A business valuation is an important step for any business owner who is thinking about selling, bringing on new partners, finding investors or applying for a loan. But the process measures more than just the business’ worth. It also considers intangible assets that add value to the business such as goodwill or brand recognition.
In most cases, business owners want to bolster their business’ value prior to valuation as much as possible, but they may not be sure how to increase their business’ intangible assets. Here are a few tips from a recent article in Colorado Biz magazine on how to do that:
Identify your brand and protect it. Businesses spend years establishing their brands, from their logos to their taglines to their standard of service. Once you have established these things, you should consider registering your name or logo as trademark with the state and federal government. This will provide you will extra legal protections if someone tries to benefit off of your brand.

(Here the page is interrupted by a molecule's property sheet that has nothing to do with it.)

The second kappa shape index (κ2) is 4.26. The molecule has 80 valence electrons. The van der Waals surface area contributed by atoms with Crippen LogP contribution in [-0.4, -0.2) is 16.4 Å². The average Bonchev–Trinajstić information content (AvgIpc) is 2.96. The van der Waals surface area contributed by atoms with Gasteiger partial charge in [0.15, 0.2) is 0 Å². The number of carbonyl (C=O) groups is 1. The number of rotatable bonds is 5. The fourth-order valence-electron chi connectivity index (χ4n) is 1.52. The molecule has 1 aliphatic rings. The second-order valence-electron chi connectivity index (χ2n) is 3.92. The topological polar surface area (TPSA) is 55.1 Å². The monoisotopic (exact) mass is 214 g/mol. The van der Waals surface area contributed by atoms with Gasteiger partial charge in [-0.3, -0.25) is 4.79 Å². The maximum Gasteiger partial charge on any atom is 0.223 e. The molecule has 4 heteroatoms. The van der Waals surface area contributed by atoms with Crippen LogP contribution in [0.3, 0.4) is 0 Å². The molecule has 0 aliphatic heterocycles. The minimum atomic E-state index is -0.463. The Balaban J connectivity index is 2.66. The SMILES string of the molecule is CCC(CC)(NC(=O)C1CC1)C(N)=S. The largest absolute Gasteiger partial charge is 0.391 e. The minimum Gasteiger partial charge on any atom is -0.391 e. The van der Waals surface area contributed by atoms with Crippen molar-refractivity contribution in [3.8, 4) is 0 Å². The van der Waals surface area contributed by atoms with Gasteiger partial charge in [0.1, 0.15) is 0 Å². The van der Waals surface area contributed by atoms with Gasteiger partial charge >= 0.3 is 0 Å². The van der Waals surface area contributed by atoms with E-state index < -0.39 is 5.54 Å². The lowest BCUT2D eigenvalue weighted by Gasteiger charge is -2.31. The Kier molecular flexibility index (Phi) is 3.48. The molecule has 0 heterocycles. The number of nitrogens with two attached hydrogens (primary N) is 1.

Figure out what sets your business apart and keep it a secret. All businesses have key elements or “secrets” that sets them apart from the competition. In order to keep the secrets (and the business) safe, they must be protected. The good news is protecting these elements is free, you just have to take proactive steps to do it.
Think about copyright registrations. Chances are that you spent significant time and money creating your website, manuals, newsletters and other business “expressions.” It would be horrible if someone came along and copied your hard work, which is why you might want to consider copyright registration to protect these expressions and grant you added legal protections.
These are all good tips for business owners who want to boost the intangible value of their businesses. For more information on protecting intellectual property, see our last post on the differences between a patent, copyright and trademark.